Race became an issue Tuesday at the tax-evasion trial of an influential Cook County commissioner after the defense complained there were no black men in an initial jury pool and asked for it to be dismissed.
William Beavers, who is black, has pleaded not guilty to diverting more than $225,000 from campaign funds to feed a gambling habit and for other personal use without reporting it from 2006 through 2008.
Just after an initial pool 50 would-be jurors took an oath Tuesday and left the federal courtroom in Chicago, defense attorney Victor Henderson rose to note the absence of black men.
"To our astonishment, there is not one African-American male ... and only a few black women," he said. Beavers, 78, has a right to be judged by his peers, including African-American men, he added.
Given Chicago's demographics, Henderson argued randomness should have led, at a minimum, to three black men and three black women in the 50-person pool.
Judge James Zagel agreed it was unusual to not have a single black man in such a pool. He delayed a ruling, but made it clear he was unlikely to agree to dismiss the entire jury pool.
Jury-pool selection is supposed to be random, and Zagel told attorneys they could take time to investigate jury-office selection procedures to ensure it was random in Beavers' case.
But he said it was plausible a randomly selected pool would include no black males. If it's found the process was done correctly, he said he would have no authority to dismiss the pool based on race.
"You have to show something is wrong," he said about the selection process.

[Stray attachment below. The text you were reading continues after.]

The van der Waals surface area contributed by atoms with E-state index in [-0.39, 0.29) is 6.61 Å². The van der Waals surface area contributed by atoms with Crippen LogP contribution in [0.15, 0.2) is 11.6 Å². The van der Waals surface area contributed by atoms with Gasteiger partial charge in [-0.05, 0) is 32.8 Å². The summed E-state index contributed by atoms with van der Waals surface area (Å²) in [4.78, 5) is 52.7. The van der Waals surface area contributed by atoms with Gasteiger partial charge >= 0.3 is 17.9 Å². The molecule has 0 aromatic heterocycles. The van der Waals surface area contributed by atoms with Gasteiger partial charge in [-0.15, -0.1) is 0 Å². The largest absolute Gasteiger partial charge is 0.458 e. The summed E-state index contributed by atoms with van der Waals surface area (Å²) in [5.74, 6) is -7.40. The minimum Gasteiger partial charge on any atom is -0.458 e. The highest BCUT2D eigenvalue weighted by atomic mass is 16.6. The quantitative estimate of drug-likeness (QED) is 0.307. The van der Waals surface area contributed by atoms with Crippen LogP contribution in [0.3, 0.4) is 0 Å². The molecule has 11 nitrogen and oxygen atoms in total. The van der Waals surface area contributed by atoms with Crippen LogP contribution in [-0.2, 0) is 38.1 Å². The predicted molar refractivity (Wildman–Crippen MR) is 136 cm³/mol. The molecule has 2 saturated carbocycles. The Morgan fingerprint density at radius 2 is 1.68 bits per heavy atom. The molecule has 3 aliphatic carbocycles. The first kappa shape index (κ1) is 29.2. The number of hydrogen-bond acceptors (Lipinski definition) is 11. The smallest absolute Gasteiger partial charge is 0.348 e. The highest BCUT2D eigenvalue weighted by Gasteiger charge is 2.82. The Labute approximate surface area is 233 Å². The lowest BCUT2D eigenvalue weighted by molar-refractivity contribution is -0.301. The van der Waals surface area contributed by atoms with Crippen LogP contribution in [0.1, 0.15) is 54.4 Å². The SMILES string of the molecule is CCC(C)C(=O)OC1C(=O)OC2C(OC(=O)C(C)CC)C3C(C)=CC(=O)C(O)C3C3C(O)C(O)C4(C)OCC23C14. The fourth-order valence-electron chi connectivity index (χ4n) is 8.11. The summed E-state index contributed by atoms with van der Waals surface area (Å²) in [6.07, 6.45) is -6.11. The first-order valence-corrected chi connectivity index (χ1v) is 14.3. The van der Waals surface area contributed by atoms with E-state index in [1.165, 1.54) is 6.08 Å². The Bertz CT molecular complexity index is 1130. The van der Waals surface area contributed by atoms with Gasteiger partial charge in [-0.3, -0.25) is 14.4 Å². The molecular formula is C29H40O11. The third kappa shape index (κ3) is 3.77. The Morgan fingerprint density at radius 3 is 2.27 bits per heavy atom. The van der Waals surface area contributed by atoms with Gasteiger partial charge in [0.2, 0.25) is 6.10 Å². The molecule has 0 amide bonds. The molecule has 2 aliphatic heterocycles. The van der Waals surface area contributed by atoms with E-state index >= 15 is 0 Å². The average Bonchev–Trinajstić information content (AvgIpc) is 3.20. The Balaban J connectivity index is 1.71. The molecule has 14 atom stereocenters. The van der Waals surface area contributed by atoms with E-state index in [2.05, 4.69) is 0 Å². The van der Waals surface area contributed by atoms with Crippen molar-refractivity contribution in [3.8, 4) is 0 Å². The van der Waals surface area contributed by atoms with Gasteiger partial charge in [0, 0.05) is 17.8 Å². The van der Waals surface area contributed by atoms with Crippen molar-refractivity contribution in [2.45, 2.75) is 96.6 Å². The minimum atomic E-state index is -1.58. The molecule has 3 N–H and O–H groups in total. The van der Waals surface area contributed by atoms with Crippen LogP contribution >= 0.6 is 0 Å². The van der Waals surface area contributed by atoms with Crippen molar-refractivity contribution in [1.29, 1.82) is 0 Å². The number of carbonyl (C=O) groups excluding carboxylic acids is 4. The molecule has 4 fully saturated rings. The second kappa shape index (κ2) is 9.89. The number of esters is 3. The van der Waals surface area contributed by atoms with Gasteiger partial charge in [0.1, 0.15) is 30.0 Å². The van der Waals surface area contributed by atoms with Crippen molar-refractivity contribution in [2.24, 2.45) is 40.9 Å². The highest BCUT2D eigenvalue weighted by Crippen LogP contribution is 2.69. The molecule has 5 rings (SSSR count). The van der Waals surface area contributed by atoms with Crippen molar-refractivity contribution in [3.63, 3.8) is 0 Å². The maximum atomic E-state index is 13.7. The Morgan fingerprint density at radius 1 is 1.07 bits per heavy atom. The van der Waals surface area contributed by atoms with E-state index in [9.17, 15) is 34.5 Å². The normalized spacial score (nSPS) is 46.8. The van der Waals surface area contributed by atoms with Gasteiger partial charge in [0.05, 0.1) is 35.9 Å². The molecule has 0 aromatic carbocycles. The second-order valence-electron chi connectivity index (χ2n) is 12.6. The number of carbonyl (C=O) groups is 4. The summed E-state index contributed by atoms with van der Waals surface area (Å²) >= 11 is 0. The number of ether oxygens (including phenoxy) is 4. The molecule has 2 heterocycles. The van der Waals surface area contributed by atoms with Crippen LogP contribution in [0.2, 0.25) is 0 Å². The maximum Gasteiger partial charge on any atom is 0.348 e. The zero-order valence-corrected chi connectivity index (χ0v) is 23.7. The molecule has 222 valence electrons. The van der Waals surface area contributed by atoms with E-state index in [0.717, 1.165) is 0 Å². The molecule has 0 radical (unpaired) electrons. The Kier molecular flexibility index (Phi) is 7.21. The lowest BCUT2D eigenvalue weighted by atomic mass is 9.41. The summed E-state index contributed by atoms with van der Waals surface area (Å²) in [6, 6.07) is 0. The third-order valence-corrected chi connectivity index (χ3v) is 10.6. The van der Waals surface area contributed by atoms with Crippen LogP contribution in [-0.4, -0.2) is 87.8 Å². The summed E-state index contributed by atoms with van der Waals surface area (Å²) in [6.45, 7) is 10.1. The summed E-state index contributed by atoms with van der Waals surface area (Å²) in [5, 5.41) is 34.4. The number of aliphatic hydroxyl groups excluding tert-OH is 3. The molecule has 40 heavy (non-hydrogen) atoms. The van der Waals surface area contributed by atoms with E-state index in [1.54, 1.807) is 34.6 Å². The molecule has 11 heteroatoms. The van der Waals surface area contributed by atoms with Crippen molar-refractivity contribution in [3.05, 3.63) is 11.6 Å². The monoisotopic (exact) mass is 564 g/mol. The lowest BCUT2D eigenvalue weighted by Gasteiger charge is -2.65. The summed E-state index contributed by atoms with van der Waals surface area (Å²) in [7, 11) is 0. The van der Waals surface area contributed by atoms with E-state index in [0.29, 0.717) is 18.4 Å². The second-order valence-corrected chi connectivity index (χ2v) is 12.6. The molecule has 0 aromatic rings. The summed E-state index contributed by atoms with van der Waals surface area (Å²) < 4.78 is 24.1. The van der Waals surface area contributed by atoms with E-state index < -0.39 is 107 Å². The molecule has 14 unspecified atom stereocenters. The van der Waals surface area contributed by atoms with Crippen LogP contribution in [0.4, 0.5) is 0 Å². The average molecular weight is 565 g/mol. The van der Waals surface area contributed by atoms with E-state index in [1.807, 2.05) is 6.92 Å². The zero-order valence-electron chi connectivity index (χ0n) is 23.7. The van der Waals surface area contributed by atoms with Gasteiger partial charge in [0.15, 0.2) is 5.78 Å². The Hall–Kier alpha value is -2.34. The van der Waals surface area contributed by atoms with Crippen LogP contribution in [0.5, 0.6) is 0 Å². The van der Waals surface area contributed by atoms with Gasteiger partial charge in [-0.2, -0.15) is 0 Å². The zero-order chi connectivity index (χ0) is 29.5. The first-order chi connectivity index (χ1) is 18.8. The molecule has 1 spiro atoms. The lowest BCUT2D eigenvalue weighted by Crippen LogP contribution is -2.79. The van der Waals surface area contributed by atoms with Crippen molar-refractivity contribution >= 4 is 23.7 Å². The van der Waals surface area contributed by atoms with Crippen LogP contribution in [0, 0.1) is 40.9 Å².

Zagel had said he expected a jury to be impaneled to begin hearing opening statements by Wednesday. But questions about the racial makeup of the jury pool could delay that timetable.
By federal law, courts and attorneys during jury selection are barred from objecting to individual jurors based on race — though courtroom adversaries often accuse each other of doing that.
It is rarer for attorneys to object to the jury pool itself as jury selection begins, as in this case, and before the court even questioned would-be jurors would by one.
While the case otherwise focuses on dry tax issues, it has attracted so much attention, in part, from the prospect that the old school politician with his shoot-from-the-hip swagger could testify.
He is known for crude if memorable rhetorical flourishes, the most famous of which came when he once offered a favorable estimation of his own prowess, calling himself "a hog with big nuts."
His lawyers have argued his is essentially a case of no harm, no foul — that he paid back the money at issue and amended his returns, albeit after he learned he was under investigation in 2009.
In all, Beavers has pleaded not guilty to four tax counts. If convicted, he faces a maximum three-year prison term on each count.
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